“It’s humbling.” The owner of a small business was relating to me his feelings about the rapidly unfolding COVID-19 crisis. We had just met, striking up conversation while waiting for an appointment. He had around 70 employees in his manufacturing company and he was scrambling to keep ahead of events. This was in the early days of the virus’ impact in the U.S., and the lockdown had not yet been enacted. He was struggling to digest a flurry of national, state, and local guidelines, writing and rewriting company policies, and grappling with how to keep employees safe and protected. His business was not “essential,” and few of his employees could telecommute, so the future was troubling to him.
But I was struck by his comment: “It’s humbling.” While concerned for this man’s situation, I couldn’t help but be impressed by his attitude. He was truly sobered. He was expressing his response in a way that demonstrated recognition that he didn’t have all the answers—and that he would have to seek help beyond himself.
You don’t hear much about humility these days. We don’t applaud the humble; we praise the arrogant. All too often, we pump into our children the message that being sure of ourselves and self-confident is the real key to success in life. And one radical slice of society has even adopted the word “pride” as its calling card, as though arrogance and audacity is to be admired!
When King Solomon dedicated the Temple in Jerusalem to God, he prayed that God would intervene for His people when they faced calamity. God’s response to Solomon is one of the most beautiful and encouraging passages of the whole Bible: “if My people who are called by My name will humble themselves, and pray and seek My face, and turn from their wicked ways, then I will hear from heaven, and will forgive their sin and heal their land” (2 Chronicles 7:14). Among other things, this verse speaks of the importance of approaching God with humility when we cry out for help.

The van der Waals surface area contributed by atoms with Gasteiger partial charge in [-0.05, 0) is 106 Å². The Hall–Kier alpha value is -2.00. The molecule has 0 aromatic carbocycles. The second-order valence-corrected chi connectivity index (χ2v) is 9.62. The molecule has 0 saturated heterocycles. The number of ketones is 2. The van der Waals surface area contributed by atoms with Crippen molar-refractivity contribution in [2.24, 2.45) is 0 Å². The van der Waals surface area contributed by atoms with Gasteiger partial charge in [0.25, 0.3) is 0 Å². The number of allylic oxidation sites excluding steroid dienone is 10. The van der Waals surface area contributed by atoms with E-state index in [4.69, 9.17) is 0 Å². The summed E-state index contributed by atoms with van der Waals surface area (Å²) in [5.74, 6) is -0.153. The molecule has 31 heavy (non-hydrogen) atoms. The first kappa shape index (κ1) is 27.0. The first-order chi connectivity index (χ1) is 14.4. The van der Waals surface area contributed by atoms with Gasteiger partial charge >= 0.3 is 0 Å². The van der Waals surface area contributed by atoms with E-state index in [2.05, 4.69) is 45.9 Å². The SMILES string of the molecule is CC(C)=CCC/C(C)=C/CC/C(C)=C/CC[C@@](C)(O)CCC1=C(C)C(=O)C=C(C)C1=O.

A Bible verse about humility is not just sentimental nicety, not just a pleasant phrase to put on a plaque or share on social media. It’s a way of life. Humility must become our way of viewing ourselves and where we fit in the universe. It must become how we understand our relationship with our Creator, especially in times of distress.
Now, more than ever, is the time for humility.
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